The origin of the technological program for the manufacture of armored vehicles goes back to 1967, when the military strategy decided for the constitution of a working group composed of military engineers for nationalization of vehicle components and, subsequently, the complete manufacture of the vehicle. The first strategy visualized was concentrated replacement of engines and components imported from the Armored Car of Reconnaissance (CBR) M8 Greyhound and Armored Personnel Car-Half Caterpillar (CBTP-ML) M2.
In continuation of the Program, the Armored Vehicles Research and Development Center (CPDB), starting work for the production of the Brazilian Armored Vehicle (VBB), whose prototype built with private initiative was abandoned, since it was expected the production of a 6x6 vehicle instead of a 4x4 from the VBB project.
The next step was the development of the 6x6 vehicle, called Armored Reconnaissance Vehicle-2 (VBR-2), and, in 1970, called Car Wheel Recognition (CRR). This project had the participation of the company Specialized Engineers S/A (Engesa), showing, since its origin, the articulation with the Defense Industry and cooperation for its technological development.
Subsequently, with the introduction of specific changes in the project, the vehicle was renamed the Medium Recognition Car (CRM) and, in then, Armored Reconnaissance Vehicle (VBR) EE-9 Cascavel. The necessity of the Brazilian Navy (MB) to have an Amphibious Troop Car (CTTA) made Engesa develop a 6x6 amphibious armored vehicle capable of transporting 14 soldiers, named the Armored Personnel Transport Vehicle (VBTP) EE-11 Urutu.
The results of the Defense Industry in this period were due in largemeasured by the Public-Private Partnership (PPP), between the State andstrategic, which acted in a complementary way. This highlighted the Brazilian government's role in reducing risk in the labor market, by developing technologies beyond the reach of individual companies and facilitating the sale of Brazilian Defense Products (PRODE) abroad. Taking advantage of the state incentive, Engesa exported the EE-25 truck (2,416 units), VBR Cascavel (1,738 units) and VBTP Urutu (888 units) to 18 countries around the globe, representing more than 70% of all sales of the company throughout its history. Their products were characterized by simplicity of design and operation, robust durability, and low cost, contributing to the permanence of Brazil as the second largest arms exporter in the “Third World”, between 1981 and 1985.
The success of Cascavel and Urutu led Engesa to start, at the end of the 1970s, the study of an armored vehicle composed of a low recoil cannon, which could be coupled to a small vehicle of great strategic mobility, speed and high radius of action. Thus, the design of the Tank Destroyer Vehicle EE-17 Sucuri, which was based on the VBR Cascavel chassis. The great differential of this vehicle, the 1.10 meter increase in the distance between the axes, allowed attaching a 105 mm gun. Its reduced weight (18,500 Kg), in relation to tracked vehicles, made Sucuri the fastest tank destroyer in the world, being able to reach on roads 110 km / h, with conditions to face fighting vehciles of enemies, at short or medium distance.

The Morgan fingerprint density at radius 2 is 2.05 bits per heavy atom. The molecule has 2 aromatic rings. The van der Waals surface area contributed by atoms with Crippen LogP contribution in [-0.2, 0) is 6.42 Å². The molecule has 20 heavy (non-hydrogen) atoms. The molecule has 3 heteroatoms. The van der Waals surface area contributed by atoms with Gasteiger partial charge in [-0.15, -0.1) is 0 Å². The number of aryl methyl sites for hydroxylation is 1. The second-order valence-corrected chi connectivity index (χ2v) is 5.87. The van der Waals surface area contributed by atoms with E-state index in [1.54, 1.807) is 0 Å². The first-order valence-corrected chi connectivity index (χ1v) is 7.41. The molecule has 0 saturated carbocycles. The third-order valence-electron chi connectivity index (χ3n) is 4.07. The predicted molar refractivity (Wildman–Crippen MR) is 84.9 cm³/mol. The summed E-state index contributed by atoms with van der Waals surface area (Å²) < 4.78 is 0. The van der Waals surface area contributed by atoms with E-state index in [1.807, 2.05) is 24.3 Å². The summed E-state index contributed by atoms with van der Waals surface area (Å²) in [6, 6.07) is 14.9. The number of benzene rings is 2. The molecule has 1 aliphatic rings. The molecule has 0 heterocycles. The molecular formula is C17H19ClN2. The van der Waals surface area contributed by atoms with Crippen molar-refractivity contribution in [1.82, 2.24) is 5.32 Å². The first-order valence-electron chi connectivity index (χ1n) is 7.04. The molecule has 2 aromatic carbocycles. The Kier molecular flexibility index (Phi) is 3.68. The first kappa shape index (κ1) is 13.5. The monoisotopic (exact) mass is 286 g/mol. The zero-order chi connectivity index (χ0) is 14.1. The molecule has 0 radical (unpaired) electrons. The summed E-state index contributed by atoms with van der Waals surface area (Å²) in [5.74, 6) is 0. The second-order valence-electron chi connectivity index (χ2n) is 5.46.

Despite its potential, the use of the boomerang suspension did not obtain the same result as previous vehicles, as the Sucuri was a narrow vehicle, long and tall. In addition, the French-made FL-12 turret did not present the expected innovation, causing the overall performance of the car to be unsatisfactory.
The project had its second chance between 1986 and 1987, when it passed to being called EE-18 Sucuri (II). The new version featured the new Scania engine turbo 384 CV, which increased its top speed from 110 km/h to 115 km/h. And the boomerang suspension wsa replaced by a hydro-pneumatic suspension, which was less bulky. The company Engenheiros Especializados SA ( Engesa) developed a new turret, which attached a 105 mm cannon from the company Italian Oto-Melara. In addition, the vehicle had its profile lowered and allowed the addition of one more man in the crew of the Car (4 soldiers).
Despite these innovations, the Sucuri tank destroyer was still a prototype, possibly due to EB's lack of interest in evaluating it and theinternational preference for tracked models. In the end, the prototype was dismantled and sold as scrap metal, and its cannon was returned to Oto-Melara.
Engesa also innovated by developing the 4x4 Light Reconnaissance Vehicle EE-3 Jararaca, as one more derivative of the successful Cascavel. The conception of this new armor had as an objective to replace the old jeep as an exploration vehicle in the mechanized cavalry, given its vulnerability and total lack of armor. The Vehicle was designed to have great mobility (up to 100 Km/h), being equipped with an external machine gun (caliber 7.62 mm or. 50), four smoke grenade launchers and the provision of up to 1600 shots of 7.62mm.
The Jararaca's low silhouette and maneuverability made it a vehicle that was extremely operational for patrolling urban areas, replacing the 6x6 platform, which, at times, had limited its use in Operations Pacification, given its large dimensions. Jararaca also had the advantage of its mechanical components coming from the national automotive industry, used in trucks, which facilitated the spare parts logistics. Its engine was the traditional Mercedes-Benz OM-314A, with four cylinders in line and some of its components manufactured by Engesa itself, such as the drop box and the multiple transmission.
Despite its specifications, Jararaca was not considered the best vehicle designed by ENGESA. Its production was fully exported “tocountries such as Uruguay (16), Guinea (10), Gabon (12), Ecuador (10) and Cyprus (15) and Iraq, which would have exported around 300 units.
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